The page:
Reporters Without Borders wrote today to the U.N. Special Rapporteur on torture, Juan E. Mendez, to inform him of its deep concern about the persecution of journalists in Djibouti.
The press freedom organization asked the U.N. official to intervene urgently on behalf of radio journalist Farah Abadid Hildid, who works for the Europe-based station La Voix de Djibouti. The station broadcasted on short wave and is now available on the Internet, although access to its website is blocked in Djibouti.
Hildid, who has been an object of attention for the authorities and the intelligence services, was prosecuted for “participating in an insurrectional movement” and spent four months in Gabode prison between February and June 2011. He was detained again for four days last November and then abducted and held for 24 hours in early February. Each time he was subjected to physical and psychological abuse.
“We request your urgent intervention on behalf of Farah Abadid Hildid,” Reporters Without Borders wrote.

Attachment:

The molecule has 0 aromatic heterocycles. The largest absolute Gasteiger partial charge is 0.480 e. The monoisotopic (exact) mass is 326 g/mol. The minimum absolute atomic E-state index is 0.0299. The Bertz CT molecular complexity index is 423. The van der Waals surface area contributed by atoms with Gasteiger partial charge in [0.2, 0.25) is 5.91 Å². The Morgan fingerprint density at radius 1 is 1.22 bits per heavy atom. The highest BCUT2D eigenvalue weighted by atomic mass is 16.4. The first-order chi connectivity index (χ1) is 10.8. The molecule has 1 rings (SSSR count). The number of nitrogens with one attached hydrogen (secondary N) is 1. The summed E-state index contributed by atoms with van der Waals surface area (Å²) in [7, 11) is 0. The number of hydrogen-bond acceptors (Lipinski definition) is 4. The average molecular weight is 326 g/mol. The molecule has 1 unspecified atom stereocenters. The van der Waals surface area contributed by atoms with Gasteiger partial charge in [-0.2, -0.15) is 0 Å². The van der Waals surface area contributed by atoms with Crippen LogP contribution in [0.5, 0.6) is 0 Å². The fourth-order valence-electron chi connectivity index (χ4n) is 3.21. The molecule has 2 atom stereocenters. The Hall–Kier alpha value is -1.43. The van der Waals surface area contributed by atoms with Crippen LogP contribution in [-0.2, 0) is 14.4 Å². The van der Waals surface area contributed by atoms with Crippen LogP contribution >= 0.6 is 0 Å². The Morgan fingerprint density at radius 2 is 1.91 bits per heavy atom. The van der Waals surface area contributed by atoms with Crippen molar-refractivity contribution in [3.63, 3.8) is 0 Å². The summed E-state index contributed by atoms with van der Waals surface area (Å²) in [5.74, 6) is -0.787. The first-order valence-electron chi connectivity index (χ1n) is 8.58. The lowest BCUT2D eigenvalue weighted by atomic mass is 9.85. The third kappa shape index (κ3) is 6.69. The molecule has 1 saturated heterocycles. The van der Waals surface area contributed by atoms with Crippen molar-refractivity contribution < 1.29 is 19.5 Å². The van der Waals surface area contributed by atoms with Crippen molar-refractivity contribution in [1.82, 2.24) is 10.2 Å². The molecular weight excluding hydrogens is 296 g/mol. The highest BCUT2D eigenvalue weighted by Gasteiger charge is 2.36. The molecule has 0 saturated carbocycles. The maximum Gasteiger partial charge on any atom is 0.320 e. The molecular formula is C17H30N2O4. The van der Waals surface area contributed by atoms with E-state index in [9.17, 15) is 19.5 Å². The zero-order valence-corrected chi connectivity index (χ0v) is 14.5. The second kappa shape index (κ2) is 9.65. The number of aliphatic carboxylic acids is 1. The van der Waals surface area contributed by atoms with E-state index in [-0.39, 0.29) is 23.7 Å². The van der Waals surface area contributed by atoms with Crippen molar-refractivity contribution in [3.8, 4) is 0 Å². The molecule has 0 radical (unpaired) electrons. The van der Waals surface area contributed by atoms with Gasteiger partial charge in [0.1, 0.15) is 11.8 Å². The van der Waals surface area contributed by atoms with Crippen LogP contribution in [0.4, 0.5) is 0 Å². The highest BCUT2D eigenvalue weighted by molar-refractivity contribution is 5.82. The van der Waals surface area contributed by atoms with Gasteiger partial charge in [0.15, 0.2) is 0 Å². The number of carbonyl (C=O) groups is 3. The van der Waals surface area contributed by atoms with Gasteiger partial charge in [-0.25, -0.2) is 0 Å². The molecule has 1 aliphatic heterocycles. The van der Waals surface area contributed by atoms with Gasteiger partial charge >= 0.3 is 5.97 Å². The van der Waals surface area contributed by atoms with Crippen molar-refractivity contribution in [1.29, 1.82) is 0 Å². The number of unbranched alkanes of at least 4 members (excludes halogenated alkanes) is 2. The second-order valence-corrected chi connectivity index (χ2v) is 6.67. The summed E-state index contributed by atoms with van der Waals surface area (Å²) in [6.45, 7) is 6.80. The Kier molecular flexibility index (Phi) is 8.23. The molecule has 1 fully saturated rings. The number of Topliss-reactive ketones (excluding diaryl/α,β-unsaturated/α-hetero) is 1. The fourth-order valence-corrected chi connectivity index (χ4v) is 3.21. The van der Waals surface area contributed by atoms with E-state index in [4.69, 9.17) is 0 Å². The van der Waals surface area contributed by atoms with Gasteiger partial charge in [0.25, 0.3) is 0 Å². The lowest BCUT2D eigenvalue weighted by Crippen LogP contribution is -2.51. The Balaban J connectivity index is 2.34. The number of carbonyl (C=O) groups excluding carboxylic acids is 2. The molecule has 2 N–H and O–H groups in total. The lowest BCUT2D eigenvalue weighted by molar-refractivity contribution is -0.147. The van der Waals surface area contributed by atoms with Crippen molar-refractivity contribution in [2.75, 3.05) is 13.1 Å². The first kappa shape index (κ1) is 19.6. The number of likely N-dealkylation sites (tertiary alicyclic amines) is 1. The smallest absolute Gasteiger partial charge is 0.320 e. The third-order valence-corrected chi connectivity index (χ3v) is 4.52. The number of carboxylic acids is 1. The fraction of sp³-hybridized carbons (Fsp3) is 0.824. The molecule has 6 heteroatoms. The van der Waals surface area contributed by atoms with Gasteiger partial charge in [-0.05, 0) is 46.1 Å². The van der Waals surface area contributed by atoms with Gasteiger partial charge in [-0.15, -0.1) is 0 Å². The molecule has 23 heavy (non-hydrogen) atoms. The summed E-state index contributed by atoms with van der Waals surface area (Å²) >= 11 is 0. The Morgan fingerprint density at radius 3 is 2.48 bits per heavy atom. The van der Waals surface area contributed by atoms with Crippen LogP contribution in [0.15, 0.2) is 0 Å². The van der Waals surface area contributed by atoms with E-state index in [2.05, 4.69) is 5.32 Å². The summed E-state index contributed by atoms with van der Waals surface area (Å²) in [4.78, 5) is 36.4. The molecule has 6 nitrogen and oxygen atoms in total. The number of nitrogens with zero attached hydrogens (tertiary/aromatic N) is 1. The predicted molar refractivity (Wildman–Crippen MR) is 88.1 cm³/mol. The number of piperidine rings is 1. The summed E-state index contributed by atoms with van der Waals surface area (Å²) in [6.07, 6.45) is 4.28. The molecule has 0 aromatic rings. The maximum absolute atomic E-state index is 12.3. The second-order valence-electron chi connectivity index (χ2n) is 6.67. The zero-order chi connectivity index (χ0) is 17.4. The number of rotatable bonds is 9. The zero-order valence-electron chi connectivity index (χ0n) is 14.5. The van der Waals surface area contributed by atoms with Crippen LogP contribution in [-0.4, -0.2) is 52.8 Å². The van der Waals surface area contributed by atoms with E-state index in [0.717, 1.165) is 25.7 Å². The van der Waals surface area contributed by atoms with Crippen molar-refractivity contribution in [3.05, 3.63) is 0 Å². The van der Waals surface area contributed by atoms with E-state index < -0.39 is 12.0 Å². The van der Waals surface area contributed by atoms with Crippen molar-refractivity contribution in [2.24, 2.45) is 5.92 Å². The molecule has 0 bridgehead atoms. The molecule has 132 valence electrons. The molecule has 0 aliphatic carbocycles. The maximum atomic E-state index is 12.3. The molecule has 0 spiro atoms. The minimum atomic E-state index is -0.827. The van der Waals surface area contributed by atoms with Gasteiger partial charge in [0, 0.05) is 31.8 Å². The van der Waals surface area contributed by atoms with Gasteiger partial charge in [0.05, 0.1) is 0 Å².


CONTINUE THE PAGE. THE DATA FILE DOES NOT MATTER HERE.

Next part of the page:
“The agents responsible for his torture must be brought before the courts. The proceedings undertaken against him must be dropped. The arbitrary arrests and the intimidation and violence to which he has been subjected must stop in order to safeguard his physical and mental wellbeing.
“These acts of torture are particularly serious since they are aimed at silencing this journalist and human rights activist. At the most recent torture session, he was reprimanded for articles he had written criticizing the security services and he was asked to supply the names of his colleagues.
“We hope you will do all that you can to help bring an end to these abuses.”
The letter was accompanied by a file containing full details of the torture to which the journalist was subjected.
Djibouti is ranked 159 out of 179 countries in the 2011-2012 world press freedom index published by Reporters Without Borders, a drop of 49 places compared with the previous year. Its leader, President Ismail Omar Guelleh, was re-elected in April last year in a ballot that was a foregone conclusion, with the opposition denied access to the media.
Photo : Juan E. Mendez (source UN)